The III Marine Expeditionary Force commander, Lt. Gen. Lawrence Nicholson, announced a temporary

A U.S. Marine Corps AV-8B Harrier pilot ejected safely from his aircraft today at approximately 2:00 p.m. off the coast of Okinawa.

Welcome to Navy Live blog coverage of Recruit Training Command’s graduation, Pass-In Review. It is a formal military ceremony that honors a Sailor’s hard work and dedication to a new way of life. Pass-In-Review also ties together the future of the Navy with our long-held naval traditions and customs.

Read how Recruit Training Command transforms civilians into Sailors – 38,000 of them each year.

On Aug. 18, 2015, Secretary of the Navy Ray Mabus announced the establishment of a Recruit Honor Graduate Ribbon for superior performance during the Navy’s basic military training, held at Naval Station Great Lakes, Illinois.

The live video from the Navy’s only boot camp at Great Lakes, Illinois, is scheduled to begin 8:45 a.m. CDT Sept. 9.

Congratulations Sailors and welcome aboard to the newest members of our Navy family!

Join the #USNavy conversation on social media on Facebook, Twitter, Instagram, Pinterest, YouTube, and Flickr.

Congratulate the Navy’s newest Sailors by leaving a comment below.

For some people, Enterprise is the ship that comes to mind when they think about the U.S. Navy.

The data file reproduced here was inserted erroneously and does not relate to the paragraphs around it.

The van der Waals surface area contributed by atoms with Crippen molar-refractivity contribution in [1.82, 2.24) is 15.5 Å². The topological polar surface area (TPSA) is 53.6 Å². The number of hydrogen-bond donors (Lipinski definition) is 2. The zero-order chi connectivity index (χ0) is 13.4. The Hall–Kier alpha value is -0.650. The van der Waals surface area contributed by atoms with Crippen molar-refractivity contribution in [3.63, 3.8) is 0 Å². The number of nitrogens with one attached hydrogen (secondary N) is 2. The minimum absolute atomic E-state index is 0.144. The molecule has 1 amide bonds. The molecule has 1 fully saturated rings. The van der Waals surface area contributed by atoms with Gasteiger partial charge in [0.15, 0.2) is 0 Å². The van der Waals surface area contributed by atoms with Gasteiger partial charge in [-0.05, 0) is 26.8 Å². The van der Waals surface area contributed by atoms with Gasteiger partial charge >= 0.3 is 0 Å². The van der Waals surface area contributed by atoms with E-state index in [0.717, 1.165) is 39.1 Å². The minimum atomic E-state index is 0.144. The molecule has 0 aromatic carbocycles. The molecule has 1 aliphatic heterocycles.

However, for fans of the TV show Star Trek – Trekkies, Enterprise is synonymous with the fictional starship by the same name and “its five-year mission: to explore strange new worlds, to seek out new life and new civilizations, to boldly go where no man has gone before.”

On this day, 50 years after the show’s premiere, we’re looking back at our Enterprise by the numbers.

1775

The name Enterprise is as old as the U.S. Navy. The first Enterprise ship was captured from the British by Benedict Arnold in May 1775. CVN-65 was the eighth ship with the name Enterprise in the history of the U.S. Navy.

The first Enterprise originally belonged to the British and cruised on Lake Champlain to supply their posts in Canada. After the capture of Fort Ticonderoga by the Americans on May 10, 1775, it became the object of desire in the mind of Benedict Arnold who realized he would not have control of Lake Champlain until its capture.

The first Enterprise originally belonged to the British and cruised on Lake Champlain to supply their posts in Canada. After the capture of Fort Ticonderoga by the Americans on May 10, 1775, it became the object of desire in the mind of Benedict Arnold who realized he would not have control of Lake Champlain until its capture.


1,123

The length of the Enterprise in feet, making it the longest ship in history. Over 800 companies provided building supplies, which included 60,923 tons of steel, 1507 tons of aluminum, 230 miles of pipe and tubing and 1700 tons of one-quarter-inch welding rods.

ATLANTIC OCEAN (Oct. 23, 2012) An E-2C Hawkeye assigned to the Screwtops of Carrier Airborne Early Warning Squadron (VAW) 123 flies past the aircraft carrier USS Enterprise (CVN 65) during an air power demonstration. (U.S. Navy photo by Mass Communication Specialist 3rd Class Scott Pittman/Released)

ATLANTIC OCEAN (Oct. 23, 2012) An E-2C Hawkeye assigned to the Screwtops of Carrier Airborne Early Warning Squadron (VAW) 123 flies past the aircraft carrier USS Enterprise (CVN 65) during an air power demonstration. (U.S. Navy photo by Mass Communication Specialist 3rd Class Scott Pittman/Released)